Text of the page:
In this workshop you will learn:
– How to use Pathways to identify people who are doing work that interests you
– How to strategize effective networking conversations
– How to build your network by developing long term professional relationships

We look forward to seeing you there! RSVP in Quest to attend.

Tue, Mar 6, 2018

Clarkson University Graduate Programs Info Table

Clarkson University offers a wide variety of masters and doctoral programs, as well as certificates and professional development opportunities for students. At Clarkson, graduate school is truly an investment in one's future earnings potential. On average, a Clarkson degree will increase an individual's earnings by 42%, and PayScale Inc. ranks Clarkson in the top 12 of Best Master’s Degree Granting Programs by salary potential.

All Clarkson students, regardless of program, full-time/part-time status and location (online, hybrid, onsite) are considered for merit-based scholarships upon application without any further action needed. Additionally, Clarkson's graduate programs are housed in several locations in New York State to encourage maximum flexibility for its students.

Stop by this info table in Keefe to chat with Brad LaMere, assistant director of graduate admissions, about Clarkson University's graduate programs and admissions processes.

Harvard Business School 2+2 MBA Program Info Table

Harvard Business School's 2+2 MBA Program is a deferred admission process for current students, either in college or full-time masters programs. It is comprised of at least two years of professional work experience followed by two years in the Harvard Business School MBA Program.

Upon graduation, admitted 2+2 students spend a minimum of two years (maximum of four years) working in a professional position in the public, private or nonprofit sector. Harvard Business School encourages students from STEM and humanities disciplines to apply, but the 2+2 program attracts accomplished students from all fields of study.

HBS is looking for innovative thinkers who have demonstrated leadership and analytical skills and want to develop their knowledge and passion to make a difference in the world. Stop by this information table to speak with Kyra Snook, Harvard Business School's manager of MBA Admissions, to learn more about the program's structure, benefits and application process.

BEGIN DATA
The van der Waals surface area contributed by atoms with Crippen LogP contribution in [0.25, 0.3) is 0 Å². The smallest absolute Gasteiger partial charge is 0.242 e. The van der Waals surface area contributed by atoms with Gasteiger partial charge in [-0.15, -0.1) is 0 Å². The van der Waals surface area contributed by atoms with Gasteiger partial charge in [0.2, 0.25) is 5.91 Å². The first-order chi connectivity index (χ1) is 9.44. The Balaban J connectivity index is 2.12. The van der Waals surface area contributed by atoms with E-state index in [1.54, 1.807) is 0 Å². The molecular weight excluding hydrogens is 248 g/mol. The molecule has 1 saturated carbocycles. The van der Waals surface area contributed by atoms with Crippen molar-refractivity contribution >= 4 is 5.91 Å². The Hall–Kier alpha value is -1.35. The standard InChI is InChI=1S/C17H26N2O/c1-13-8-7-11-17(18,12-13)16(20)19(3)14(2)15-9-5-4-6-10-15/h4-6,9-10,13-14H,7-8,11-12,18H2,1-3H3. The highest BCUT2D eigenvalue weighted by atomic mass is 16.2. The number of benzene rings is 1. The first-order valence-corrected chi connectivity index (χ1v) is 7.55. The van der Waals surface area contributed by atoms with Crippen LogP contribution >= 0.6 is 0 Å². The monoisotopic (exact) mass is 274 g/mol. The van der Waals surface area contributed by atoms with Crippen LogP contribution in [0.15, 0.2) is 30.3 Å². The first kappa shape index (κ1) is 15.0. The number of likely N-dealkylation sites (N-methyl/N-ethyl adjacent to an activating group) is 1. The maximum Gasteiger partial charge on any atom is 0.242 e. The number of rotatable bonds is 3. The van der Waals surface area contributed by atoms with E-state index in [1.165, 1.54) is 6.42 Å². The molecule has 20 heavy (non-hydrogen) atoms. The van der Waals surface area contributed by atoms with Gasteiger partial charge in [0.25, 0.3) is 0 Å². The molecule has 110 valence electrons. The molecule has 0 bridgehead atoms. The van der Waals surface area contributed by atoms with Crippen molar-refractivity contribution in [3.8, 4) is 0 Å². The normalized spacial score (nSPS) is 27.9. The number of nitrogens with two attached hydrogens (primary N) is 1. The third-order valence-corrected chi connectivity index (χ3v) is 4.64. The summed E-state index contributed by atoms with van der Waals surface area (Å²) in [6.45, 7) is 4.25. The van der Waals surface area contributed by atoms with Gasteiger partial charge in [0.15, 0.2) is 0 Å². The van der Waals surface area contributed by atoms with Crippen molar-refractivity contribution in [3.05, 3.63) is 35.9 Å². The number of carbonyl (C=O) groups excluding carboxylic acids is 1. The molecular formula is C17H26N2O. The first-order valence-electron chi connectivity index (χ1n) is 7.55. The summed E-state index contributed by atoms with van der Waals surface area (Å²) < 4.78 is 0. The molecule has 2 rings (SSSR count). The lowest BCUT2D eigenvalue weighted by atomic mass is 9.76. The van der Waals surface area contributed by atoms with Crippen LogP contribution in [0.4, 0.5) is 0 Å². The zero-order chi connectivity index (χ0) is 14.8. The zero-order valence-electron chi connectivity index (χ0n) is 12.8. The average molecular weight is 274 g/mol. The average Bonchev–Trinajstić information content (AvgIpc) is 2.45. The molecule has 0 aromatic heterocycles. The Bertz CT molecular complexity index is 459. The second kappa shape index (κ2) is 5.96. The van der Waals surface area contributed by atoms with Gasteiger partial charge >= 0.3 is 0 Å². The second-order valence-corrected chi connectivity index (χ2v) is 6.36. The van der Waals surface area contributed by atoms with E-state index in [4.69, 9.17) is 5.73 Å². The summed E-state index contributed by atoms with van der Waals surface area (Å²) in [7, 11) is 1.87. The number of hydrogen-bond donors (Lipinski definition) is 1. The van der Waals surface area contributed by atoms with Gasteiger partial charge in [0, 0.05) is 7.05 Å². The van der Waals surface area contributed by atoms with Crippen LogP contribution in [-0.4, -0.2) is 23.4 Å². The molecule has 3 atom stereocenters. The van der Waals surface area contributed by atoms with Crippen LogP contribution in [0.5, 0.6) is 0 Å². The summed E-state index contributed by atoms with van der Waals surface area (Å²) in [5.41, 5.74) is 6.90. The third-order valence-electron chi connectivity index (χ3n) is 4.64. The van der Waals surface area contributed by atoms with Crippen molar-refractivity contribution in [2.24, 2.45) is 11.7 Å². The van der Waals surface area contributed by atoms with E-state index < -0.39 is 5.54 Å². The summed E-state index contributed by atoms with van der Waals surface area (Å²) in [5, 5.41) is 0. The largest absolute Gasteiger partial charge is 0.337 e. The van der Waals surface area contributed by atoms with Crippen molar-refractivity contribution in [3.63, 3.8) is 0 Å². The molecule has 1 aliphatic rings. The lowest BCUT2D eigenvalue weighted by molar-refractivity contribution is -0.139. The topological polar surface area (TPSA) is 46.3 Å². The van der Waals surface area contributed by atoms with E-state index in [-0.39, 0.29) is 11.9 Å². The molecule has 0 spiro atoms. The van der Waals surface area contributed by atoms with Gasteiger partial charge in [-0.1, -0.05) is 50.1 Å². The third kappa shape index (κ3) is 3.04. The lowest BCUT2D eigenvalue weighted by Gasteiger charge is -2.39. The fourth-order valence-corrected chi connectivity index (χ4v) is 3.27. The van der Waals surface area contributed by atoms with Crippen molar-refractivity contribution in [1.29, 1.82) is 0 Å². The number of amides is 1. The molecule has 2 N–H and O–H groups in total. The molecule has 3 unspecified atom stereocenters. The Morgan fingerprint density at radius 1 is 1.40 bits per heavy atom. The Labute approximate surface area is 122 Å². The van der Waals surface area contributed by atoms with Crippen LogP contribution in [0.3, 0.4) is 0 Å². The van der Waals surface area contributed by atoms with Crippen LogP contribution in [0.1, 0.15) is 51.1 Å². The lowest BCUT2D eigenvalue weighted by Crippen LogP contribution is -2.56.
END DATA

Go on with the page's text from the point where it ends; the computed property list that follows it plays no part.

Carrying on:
Chinese Language Table

12:00 pm - 1:00 pm Valentine Dining Hall, Small Conference Room, 1st Flr.

Bring your lunch from Val and practice your Chinese. The conference room is just inside the main entrance, on the right hand side. The Chinese language table will meet this semester every Monday and Tuesday from noon - 1 p.m., and Fridays from 1 - 2 p.m.

office hours

Weekly Office Hours with Huxley or Evie

Canine office hours will be held every Tuesday from 4 - 5 p.m., in the area beside Frost Cafe, staffed by Huxley and Evie on alternating weeks. Drop in for some canine affection and advice. If the weather is nice, this event will move to the lawn in front of Frost Library.

It's Not Too Late! Studying Abroad as a Senior

Are you interested in studying abroad as a senior, but are you unsure about what that means for satisfying graduation requirements, taking classes for your major, and applying for jobs? Please join Kirby Landon ‘18 on Tuesday, March 6 from 4-5 p.m. in the McCaffrey Room at Keefe Campus Center (across the hall from the Study Abroad office) for an information session about studying abroad as a senior through IFSA-Butler, a program provider with opportunities all over the world. Food will be provided. Hope to see you there!

FAMS Majors Meeting

Interested in majoring in Film & Media Studies at Amherst College? Already a major and need a refresher on the requirements? Come to our info session to learn more about the program and the FAMS experience! Free pizza and cookies!

Students Only

Insight Meditation Group (Mindfulness)

Whether you have meditated for a long time or have never meditated, come join us for this time of practice together. Come to relax, quiet your mind, learn how to experience less suffering and stress, explore Buddhist philosophy and psychology, just talk about what it means to live from compassion and awareness -- or come because you are curious. This group meets on Tuesdays from 5 - 6 p.m. in in Chapin Chapel, and is led by Mark Hart, Buddhist Advisor.